The Tacoma School Districts desire to enroll more students into Advanced Placement classes may be worthwhile, but its implementation policy is flawed. Here are the following reasons:
• It is based on the false assumption that barriers stand in the way of students enrolling in AP classes. We are not aware of any barriers in the district. There are not any pre-test or grade requirements. There may be legitimate prerequisite requirements for some math and science AP classes.
• The district suggests they will train AP teachers to adapt their AP curriculums to the needs of students who may lack the skills necessary to perform at a college level. This effort would compromise the academic rigor of the AP classes.
Students of lower ability would not be completing college-level work, and the more advanced students would be held back as the instructor focuses on curriculum modifications.
It is true that a gap exists in the abilities of the students already in AP classes, but these deficiencies are overcome by the students finding help outside the classroom, not by curriculum changes within the classroom.
• The district proposes to use the state reading and writing test scores to identify candidates for automatic enrollment.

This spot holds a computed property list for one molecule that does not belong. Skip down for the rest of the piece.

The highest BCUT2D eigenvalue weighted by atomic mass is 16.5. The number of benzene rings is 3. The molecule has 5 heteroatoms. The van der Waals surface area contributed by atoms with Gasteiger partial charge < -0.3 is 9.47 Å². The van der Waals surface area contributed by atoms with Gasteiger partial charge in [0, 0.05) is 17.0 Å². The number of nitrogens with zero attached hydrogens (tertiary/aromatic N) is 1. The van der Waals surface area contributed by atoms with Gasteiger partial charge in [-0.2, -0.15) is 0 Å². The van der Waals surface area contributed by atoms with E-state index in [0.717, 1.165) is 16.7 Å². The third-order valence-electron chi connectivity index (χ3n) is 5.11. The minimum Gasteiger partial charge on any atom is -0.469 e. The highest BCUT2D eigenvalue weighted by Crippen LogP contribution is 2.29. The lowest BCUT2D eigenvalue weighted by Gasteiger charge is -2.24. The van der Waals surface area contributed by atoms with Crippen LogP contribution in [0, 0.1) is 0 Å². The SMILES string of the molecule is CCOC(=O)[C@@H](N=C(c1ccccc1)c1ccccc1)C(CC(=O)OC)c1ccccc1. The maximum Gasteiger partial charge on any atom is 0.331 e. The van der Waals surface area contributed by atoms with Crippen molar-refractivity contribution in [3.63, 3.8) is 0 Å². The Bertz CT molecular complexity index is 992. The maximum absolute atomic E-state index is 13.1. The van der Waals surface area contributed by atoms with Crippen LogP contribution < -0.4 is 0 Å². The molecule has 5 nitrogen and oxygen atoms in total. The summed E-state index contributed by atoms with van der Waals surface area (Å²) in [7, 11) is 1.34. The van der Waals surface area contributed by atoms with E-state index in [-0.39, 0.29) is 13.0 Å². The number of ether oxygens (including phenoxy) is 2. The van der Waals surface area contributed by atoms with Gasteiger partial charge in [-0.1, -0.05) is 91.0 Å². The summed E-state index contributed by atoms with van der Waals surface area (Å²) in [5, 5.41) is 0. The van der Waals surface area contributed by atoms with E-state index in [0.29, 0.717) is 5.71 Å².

We have seen no evidence there is a correlation between these scores and college readiness. The state tests are intended only as a minimum guide for graduation, not suitability for college.
We are not aware of any college or university that uses these scores as major criteria for admission decisions. It would be better to use the results of the PSAT exam, which is a national norm referenced exam.
• The drive to push as many kids as possible into AP classes undervalues the judgment of students. It also undervalues other valuable academic and life choices.
Students opt in and opt out of AP classes for any number of reasons. Some want to pursue vocational opportunities or balance school work load with employment responsibilities.
Even some of the best students avoid taking too many AP classes in the interest of protecting a high GPA. More than a few students take AP classes just to get the AP designation on their transcripts. And, yes there are many who end up developing an interest in a field of study that may be the foundation for collegiate studies and a career.
Whatever the reason, students will benefit the most when they have, with the consultation with parents, guardians and school personnel, exercised their free judgment, rather than succumbing to an overly paternalistic automatic enrollment policy.
AP classes must remain authentic, rigorous, college-level classes for willing and academically prepared students who want a college experience before graduating.